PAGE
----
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A long road to prosperity

Ronald Mitchell
A long road to prosperity
“Our bank is failing. Let’s blame wokeness!”

On March 10, Silicon Valley Bank in California failed after a run to withdraw deposits, sending shock waves across the nation. It was the country’s second largest bank failure since the 2007-2009 financial crisis. Silicon Valley’s collapse began a chain reaction that prompted customers to pull their money out of Signature Bank, leading regulators in New York to close it. First Republic Bank in San Francisco and others suffered but withstood similar jitters.

More notable than the Silicon Valley’s demise was the instantaneous blame campaign that Republicans and conservatives mounted. Some members of the party were quick to make wild and absurd claims pointing to “wokeness” as the cause of the banking crisis.

Senator Josh Hawley of Missouri tweeted “SVB = too woke to fail,” using an acronym for the bank. Florida Governor Ron DeSantis insinuated that the culprit was “Diversity, Equity, and Inclusion,” a reference to language on the bank’s website.

Supporting this racist agenda was an opinion piece in the Wall Street Journal by Andy Kessler. The columnist suggested: “In its proxy statement, [Silicon Valley Bank] notes that besides 91 percent of their board being independent and 45 percent women, they also have ‘1 Black,’ ‘1 LGBTQ+,’ and ‘2 Veterans.’ I’m not saying 12 white men would have avoided this mess, but the company may have been distracted by diversity demands.”

What Republican critics failed to mention was that in 2018, Trump signed legislation to roll back banking regulations. It removed small and medium-sized lenders from the safeguards of the Dodd-Frank financial reform act, named in part for former Massachusetts Congressman Barney Frank. That law was put in place in 2010 in response to the Great Recession of 2007-2009. Removing this protection opened taxpayers to more liability if the financial system collapsed and increased the chances of discrimination in mortgage lending.

Hawley, DeSantis and Kessler apparently did not conduct any analysis of the real causes of Silicon Valley’s failure, such as its over-commitment in the high-tech sector (about 93% of its investments) and an over-leveraged portfolio obtained in acquiring Boston Private Bank & Trust company two years ago. Instead, they chose well-worn tropes insinuating people of color are not competent to run a financial institution, echoing the ugly history of the exclusion of Black Americans from the banking industry from this country’s inception.

Black people have been excluded from the main avenues of American commerce. After emancipation, most freed slaves could not open bank accounts, build credit, own a business or purchase land or a home. In an adaptive response, Black churches, clergy and businessmen banded together to form mutual aid societies, pooling their money to support members of their community and fund local projects.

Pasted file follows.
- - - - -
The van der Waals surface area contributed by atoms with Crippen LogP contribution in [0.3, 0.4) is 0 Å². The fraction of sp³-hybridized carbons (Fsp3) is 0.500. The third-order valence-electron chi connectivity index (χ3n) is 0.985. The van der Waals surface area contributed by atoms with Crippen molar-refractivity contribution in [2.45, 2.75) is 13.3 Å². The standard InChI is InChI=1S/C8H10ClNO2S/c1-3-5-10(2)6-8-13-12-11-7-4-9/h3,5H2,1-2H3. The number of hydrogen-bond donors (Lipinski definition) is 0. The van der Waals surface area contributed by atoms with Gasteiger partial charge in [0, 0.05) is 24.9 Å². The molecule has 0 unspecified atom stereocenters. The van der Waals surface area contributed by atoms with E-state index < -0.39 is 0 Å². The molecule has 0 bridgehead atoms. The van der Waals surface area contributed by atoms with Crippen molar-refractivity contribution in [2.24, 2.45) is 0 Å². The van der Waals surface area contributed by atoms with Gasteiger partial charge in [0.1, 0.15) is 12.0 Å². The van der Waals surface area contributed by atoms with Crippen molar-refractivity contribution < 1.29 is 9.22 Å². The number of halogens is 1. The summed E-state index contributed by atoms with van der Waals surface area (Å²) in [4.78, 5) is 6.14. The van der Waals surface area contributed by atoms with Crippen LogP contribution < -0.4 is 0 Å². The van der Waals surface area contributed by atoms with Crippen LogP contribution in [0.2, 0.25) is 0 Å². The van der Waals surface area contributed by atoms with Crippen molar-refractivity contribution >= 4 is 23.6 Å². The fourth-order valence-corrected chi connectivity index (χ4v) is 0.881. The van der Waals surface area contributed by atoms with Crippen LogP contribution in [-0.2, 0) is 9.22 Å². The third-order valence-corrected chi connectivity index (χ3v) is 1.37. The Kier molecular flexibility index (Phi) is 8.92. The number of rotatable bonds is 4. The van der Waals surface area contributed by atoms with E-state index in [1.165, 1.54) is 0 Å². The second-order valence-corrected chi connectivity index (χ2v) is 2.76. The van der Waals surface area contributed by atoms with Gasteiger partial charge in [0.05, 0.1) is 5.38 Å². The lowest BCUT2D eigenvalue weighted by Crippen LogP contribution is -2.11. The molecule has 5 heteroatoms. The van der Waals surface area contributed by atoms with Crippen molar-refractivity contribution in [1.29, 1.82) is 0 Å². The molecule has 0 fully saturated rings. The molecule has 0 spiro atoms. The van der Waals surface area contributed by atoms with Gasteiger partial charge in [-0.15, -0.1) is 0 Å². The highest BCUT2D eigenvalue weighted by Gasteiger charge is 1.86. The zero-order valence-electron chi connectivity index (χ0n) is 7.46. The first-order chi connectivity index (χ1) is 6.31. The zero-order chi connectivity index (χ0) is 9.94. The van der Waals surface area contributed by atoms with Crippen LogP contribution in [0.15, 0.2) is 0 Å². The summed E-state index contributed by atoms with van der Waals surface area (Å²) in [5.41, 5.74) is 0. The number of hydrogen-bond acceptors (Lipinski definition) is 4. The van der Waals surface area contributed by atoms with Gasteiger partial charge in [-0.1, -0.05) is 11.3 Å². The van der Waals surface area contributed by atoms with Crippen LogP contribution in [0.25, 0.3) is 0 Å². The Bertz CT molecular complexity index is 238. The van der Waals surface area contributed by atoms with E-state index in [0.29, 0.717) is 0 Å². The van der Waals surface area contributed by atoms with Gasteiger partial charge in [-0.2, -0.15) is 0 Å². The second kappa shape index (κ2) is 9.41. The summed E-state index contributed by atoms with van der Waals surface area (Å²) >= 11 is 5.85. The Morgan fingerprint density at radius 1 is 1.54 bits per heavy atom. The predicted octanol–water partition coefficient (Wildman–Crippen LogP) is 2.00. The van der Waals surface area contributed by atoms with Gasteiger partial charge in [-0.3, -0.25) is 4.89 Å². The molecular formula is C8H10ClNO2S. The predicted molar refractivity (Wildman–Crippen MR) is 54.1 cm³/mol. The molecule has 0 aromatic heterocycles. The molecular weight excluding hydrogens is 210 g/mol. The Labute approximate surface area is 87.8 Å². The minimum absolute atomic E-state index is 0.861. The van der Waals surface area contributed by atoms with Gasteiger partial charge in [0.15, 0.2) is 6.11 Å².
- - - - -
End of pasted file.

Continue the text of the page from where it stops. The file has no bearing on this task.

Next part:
The federal government created the Freedman’s Bank in 1865, promising depositors their money would be safe and they would be able to eventually buy land and/or a home. Initially, Freedman’s Bank flourished, attracting tens of thousands of customers, but eventually it collapsed due to the looting and mismanagement of its all-white board of directors, whose members ultimately did not care about their Black customers.

The bank’s legacy and failure did create a modicum of financial literacy and inspire a new generation of Black-owned banks. One of the most successful and noteworthy bankers of the early 20th century was Maggie Walker. She was the first Black woman and only the second woman of any race in the country to own a bank. St. Luke Penny Savings Bank in Richmond, Virginia served a membership of more than 50,000 in 1,500 local chapters. Her bank survived the Great Depression and two world wars, helping 600 customers buy homes.

Maggie Walker’s philosophy of banking leaned into Black collaboration, self-sufficiency and independence. She once said: “Let us put our moneys together. Let us use our moneys; let us put our moneys out at usury among ourselves and reap the benefit ourselves. Let us have a bank that will take the nickels and turn them into dollars.”

Despite their initial success and ingenuity, Black banks fought against the hostile conditions of systemic racism, segregation and, most importantly, the redlining of Black neighborhoods. Redlining had the most devastating effect on these banks because the mainstream financial system was constantly devaluing loans and mortgages made in their neighborhoods. In the 1930s, a federal agency started the practice of drawing red lines around areas where lending was deemed “hazardous,” raising interest rates on mortgages there or making them unavailable. The practice has since been outlawed. But the damage endures.

Black Americans cannot allow others to label us. Ours is a rich history of resistance and perseverance. History teaches us that when we had nothing, we created something out of nothing to uplift and support each other. Lest we forget.